New Jersey Democrats, led by Governor Phil Murphy, approved up to $1 billion in subsidies to entice a foreign company to build wind farms off the coast of Atlantic City. Now, the projects are dead.
Danish green energy giant Ørsted on Tuesday night said it was pulling out of New Jersey, citing "high inflation, rising interest rates, and supply chain bottlenecks." The move comes as a significant blow to Murphy and Democrats in the State Legislature, who earlier this year approved an estimated $1 billion in taxpayer-funded subsidies to land the project. Murphy and other state officials promised that Ørsted would bring thousands of jobs to New Jersey as part of the governor's green energy agenda.
Ørsted's decision to scrap its New Jersey projects also reflects the challenges plaguing the Biden administration's so-called clean energy revolution. President Joe Biden has funneled tens of billions of dollars in grants, loans, and subsidies to the green energy industry in an attempt to spur the use of electric cars, solar panels, and other green alternatives. But many of those alternatives have not caught on. Fifty-seven percent of Americans, for example, say they are not likely to make their next vehicle an electric one, according to a recent Yahoo Finance poll.
Murphy in a Tuesday statement condemned Ørsted's decision as both "outrageous" and surprising, saying that the company "as recently as several weeks ago … made public statements regarding the viability" of its New Jersey projects. But Ørsted has long signaled that it may not be able to deliver in the Garden State, despite securing significant subsidies. In September, the company acknowledged major supply chain issues that it said could force it to "walk away from projects" in the United States.
Daniel Turner, the founder and executive director of energy advocacy group Power the Future, said Murphy's "green dreams" met a "hard reality."
"Wind power received billions in taxpayer support, yet we see project after project failing," Turner said in a statement. "Governor Murphy can rage all he wants about getting back money from the company for coffers in Trenton, but the truth is the green agenda pushed by him and other militant leftists made today happen."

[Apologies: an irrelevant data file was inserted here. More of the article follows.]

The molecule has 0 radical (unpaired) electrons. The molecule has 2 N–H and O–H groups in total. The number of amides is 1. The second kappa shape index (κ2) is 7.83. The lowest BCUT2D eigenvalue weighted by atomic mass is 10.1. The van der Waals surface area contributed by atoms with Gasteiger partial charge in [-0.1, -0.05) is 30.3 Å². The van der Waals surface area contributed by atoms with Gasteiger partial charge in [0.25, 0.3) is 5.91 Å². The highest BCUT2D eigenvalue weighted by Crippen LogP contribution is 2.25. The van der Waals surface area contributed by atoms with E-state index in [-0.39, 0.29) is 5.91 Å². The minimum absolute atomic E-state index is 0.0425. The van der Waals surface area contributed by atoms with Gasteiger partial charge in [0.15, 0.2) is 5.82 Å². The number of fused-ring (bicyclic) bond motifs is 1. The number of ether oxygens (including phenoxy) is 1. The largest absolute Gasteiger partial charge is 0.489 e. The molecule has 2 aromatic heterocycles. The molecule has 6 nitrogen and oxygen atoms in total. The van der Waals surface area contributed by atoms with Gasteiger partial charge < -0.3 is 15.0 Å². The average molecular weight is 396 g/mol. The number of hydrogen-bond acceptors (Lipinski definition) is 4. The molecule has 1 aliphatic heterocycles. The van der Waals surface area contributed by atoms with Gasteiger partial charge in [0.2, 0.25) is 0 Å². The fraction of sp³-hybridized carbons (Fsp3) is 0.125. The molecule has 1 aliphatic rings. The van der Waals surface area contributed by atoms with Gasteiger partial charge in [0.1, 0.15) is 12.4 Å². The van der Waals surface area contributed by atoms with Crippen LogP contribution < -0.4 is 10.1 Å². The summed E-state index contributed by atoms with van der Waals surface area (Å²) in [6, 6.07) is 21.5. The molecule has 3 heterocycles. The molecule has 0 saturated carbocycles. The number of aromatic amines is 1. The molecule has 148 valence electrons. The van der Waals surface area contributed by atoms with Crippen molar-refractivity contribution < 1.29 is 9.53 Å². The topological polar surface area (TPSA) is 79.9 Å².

Murphy did not respond to a request for comment. Ørsted directed the Washington Free Beacon to its Tuesday night statement.
Ørsted's project has for months been a source of controversy in New Jersey. The state's independent ratepayer group in July found the wind farm would bring increased utility costs for the state’s ratepayers, while Murphy himself in a September letter to Biden acknowledged the "significant" energy costs associated with the project.
"Instead of continued price declines, offshore wind faces cost increases in orders of magnitude that threaten States' ability to make purchasing decisions," the letter said. "Without federal action, offshore wind deployment in the U.S. is at serious risk of stalling because States' ratepayers may be unable to absorb these significant new costs alone."
New Jersey Republican congressman Jeff Van Drew, a leading opponent of the offshore wind project, applauded the project's cancellation.
"I am thrilled to see that Ørsted has decided to pack up its offshore wind scam and leave South Jersey's beautiful coasts alone," Van Drew said. "A tremendous win for South Jersey residents, our fisherman, and the historic coastline of the Jersey shore."
While Murphy's effort to bring Ørsted wind farms to his state's coastline failed, New Jersey will likely face no shortage of climate activists to drum up support for future projects. That's because Murphy in September unveiled a new taxpayer-funded office that aims to turn public school students into "climate leaders" through the state's Climate Change Education standards, which incorporate mandatory climate change instruction into nearly every K-12 subject.